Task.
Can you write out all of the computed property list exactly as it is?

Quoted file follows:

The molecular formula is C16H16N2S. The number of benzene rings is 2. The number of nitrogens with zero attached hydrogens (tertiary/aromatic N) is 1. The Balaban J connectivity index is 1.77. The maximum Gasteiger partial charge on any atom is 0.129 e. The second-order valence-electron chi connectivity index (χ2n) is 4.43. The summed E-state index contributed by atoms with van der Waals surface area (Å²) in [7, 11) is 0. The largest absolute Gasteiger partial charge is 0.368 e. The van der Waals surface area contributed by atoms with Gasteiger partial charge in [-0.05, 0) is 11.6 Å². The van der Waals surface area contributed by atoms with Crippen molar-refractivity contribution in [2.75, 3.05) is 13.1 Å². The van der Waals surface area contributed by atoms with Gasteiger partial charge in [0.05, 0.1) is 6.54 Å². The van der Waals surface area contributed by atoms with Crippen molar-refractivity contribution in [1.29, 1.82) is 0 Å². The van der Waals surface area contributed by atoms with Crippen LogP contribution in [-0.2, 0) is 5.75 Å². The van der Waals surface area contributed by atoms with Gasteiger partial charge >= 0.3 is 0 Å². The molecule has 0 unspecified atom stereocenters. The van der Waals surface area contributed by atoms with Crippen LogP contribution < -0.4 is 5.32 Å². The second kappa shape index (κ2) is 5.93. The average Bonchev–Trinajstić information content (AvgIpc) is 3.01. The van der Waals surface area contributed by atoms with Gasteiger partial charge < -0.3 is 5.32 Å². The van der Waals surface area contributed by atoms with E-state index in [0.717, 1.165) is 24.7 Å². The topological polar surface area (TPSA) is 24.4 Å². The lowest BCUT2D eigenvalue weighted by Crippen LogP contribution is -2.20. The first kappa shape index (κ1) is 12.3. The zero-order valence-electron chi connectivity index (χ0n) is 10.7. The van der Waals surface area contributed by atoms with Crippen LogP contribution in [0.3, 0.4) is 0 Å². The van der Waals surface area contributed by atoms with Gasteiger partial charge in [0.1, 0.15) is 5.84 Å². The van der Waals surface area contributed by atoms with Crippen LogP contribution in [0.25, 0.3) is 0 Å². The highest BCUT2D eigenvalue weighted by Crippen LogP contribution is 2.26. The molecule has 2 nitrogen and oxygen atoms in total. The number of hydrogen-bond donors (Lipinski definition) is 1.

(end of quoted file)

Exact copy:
The molecular formula is C16H16N2S. The number of benzene rings is 2. The number of nitrogens with zero attached hydrogens (tertiary/aromatic N) is 1. The Balaban J connectivity index is 1.77. The maximum Gasteiger partial charge on any atom is 0.129 e. The second-order valence-electron chi connectivity index (χ2n) is 4.43. The summed E-state index contributed by atoms with van der Waals surface area (Å²) in [7, 11) is 0. The largest absolute Gasteiger partial charge is 0.368 e. The van der Waals surface area contributed by atoms with Gasteiger partial charge in [-0.05, 0) is 11.6 Å². The van der Waals surface area contributed by atoms with Crippen molar-refractivity contribution in [2.75, 3.05) is 13.1 Å². The van der Waals surface area contributed by atoms with Gasteiger partial charge in [0.05, 0.1) is 6.54 Å². The van der Waals surface area contributed by atoms with Crippen molar-refractivity contribution in [1.29, 1.82) is 0 Å². The van der Waals surface area contributed by atoms with Crippen LogP contribution in [-0.2, 0) is 5.75 Å². The van der Waals surface area contributed by atoms with Gasteiger partial charge >= 0.3 is 0 Å². The molecule has 0 unspecified atom stereocenters. The van der Waals surface area contributed by atoms with Crippen LogP contribution < -0.4 is 5.32 Å². The second kappa shape index (κ2) is 5.93. The average Bonchev–Trinajstić information content (AvgIpc) is 3.01. The van der Waals surface area contributed by atoms with Gasteiger partial charge < -0.3 is 5.32 Å². The van der Waals surface area contributed by atoms with E-state index in [0.717, 1.165) is 24.7 Å². The topological polar surface area (TPSA) is 24.4 Å². The lowest BCUT2D eigenvalue weighted by Crippen LogP contribution is -2.20. The first kappa shape index (κ1) is 12.3. The zero-order valence-electron chi connectivity index (χ0n) is 10.7. The van der Waals surface area contributed by atoms with Crippen LogP contribution in [0.3, 0.4) is 0 Å². The van der Waals surface area contributed by atoms with Gasteiger partial charge in [0.1, 0.15) is 5.84 Å². The van der Waals surface area contributed by atoms with Crippen LogP contribution in [0.25, 0.3) is 0 Å². The highest BCUT2D eigenvalue weighted by Crippen LogP contribution is 2.26. The molecule has 2 nitrogen and oxygen atoms in total. The number of hydrogen-bond donors (Lipinski definition) is 1.